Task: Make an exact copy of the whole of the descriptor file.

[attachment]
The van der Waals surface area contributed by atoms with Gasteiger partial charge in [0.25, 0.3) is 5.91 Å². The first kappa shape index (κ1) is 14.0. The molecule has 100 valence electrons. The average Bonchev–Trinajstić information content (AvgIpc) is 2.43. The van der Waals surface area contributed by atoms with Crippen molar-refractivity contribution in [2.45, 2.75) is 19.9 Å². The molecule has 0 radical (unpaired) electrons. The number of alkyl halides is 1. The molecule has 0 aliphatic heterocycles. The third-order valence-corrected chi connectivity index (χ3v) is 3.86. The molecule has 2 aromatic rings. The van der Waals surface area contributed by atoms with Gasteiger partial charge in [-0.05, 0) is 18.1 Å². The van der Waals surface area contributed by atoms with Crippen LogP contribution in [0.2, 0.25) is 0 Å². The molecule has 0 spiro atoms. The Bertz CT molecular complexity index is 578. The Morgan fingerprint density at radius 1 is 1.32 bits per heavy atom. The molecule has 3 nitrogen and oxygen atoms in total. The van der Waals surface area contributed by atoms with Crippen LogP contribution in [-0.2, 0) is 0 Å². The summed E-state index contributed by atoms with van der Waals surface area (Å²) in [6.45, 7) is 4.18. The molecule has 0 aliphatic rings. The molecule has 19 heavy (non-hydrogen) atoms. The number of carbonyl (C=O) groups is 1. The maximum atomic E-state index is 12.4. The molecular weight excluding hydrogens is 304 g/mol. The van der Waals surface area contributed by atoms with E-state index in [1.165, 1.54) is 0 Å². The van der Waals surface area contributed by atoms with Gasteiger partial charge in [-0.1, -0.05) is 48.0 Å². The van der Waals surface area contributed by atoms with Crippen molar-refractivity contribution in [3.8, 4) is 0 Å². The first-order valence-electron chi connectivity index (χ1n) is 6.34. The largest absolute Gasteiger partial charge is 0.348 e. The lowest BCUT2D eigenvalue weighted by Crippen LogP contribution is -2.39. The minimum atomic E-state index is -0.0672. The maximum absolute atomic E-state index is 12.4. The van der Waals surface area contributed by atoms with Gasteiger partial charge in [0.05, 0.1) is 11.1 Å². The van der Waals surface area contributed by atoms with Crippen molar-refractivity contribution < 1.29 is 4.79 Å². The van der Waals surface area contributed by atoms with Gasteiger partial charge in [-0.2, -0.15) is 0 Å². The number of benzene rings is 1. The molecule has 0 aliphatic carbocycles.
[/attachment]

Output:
The van der Waals surface area contributed by atoms with Gasteiger partial charge in [0.25, 0.3) is 5.91 Å². The first kappa shape index (κ1) is 14.0. The molecule has 100 valence electrons. The average Bonchev–Trinajstić information content (AvgIpc) is 2.43. The van der Waals surface area contributed by atoms with Crippen molar-refractivity contribution in [2.45, 2.75) is 19.9 Å². The molecule has 0 radical (unpaired) electrons. The number of alkyl halides is 1. The molecule has 0 aliphatic heterocycles. The third-order valence-corrected chi connectivity index (χ3v) is 3.86. The molecule has 2 aromatic rings. The van der Waals surface area contributed by atoms with Gasteiger partial charge in [-0.05, 0) is 18.1 Å². The van der Waals surface area contributed by atoms with Crippen LogP contribution in [0.2, 0.25) is 0 Å². The molecule has 0 spiro atoms. The Bertz CT molecular complexity index is 578. The Morgan fingerprint density at radius 1 is 1.32 bits per heavy atom. The molecule has 3 nitrogen and oxygen atoms in total. The van der Waals surface area contributed by atoms with Crippen LogP contribution in [-0.2, 0) is 0 Å². The summed E-state index contributed by atoms with van der Waals surface area (Å²) in [6.45, 7) is 4.18. The molecule has 0 aliphatic rings. The molecule has 19 heavy (non-hydrogen) atoms. The number of carbonyl (C=O) groups is 1. The maximum atomic E-state index is 12.4. The molecular weight excluding hydrogens is 304 g/mol. The van der Waals surface area contributed by atoms with E-state index in [1.165, 1.54) is 0 Å². The van der Waals surface area contributed by atoms with Gasteiger partial charge in [-0.1, -0.05) is 48.0 Å². The van der Waals surface area contributed by atoms with Crippen molar-refractivity contribution in [3.8, 4) is 0 Å². The first-order valence-electron chi connectivity index (χ1n) is 6.34. The largest absolute Gasteiger partial charge is 0.348 e. The lowest BCUT2D eigenvalue weighted by Crippen LogP contribution is -2.39. The minimum atomic E-state index is -0.0672. The maximum absolute atomic E-state index is 12.4. The van der Waals surface area contributed by atoms with Gasteiger partial charge in [0.05, 0.1) is 11.1 Å². The van der Waals surface area contributed by atoms with Crippen molar-refractivity contribution < 1.29 is 4.79 Å². The van der Waals surface area contributed by atoms with Gasteiger partial charge in [-0.2, -0.15) is 0 Å². The number of benzene rings is 1. The molecule has 0 aliphatic carbocycles.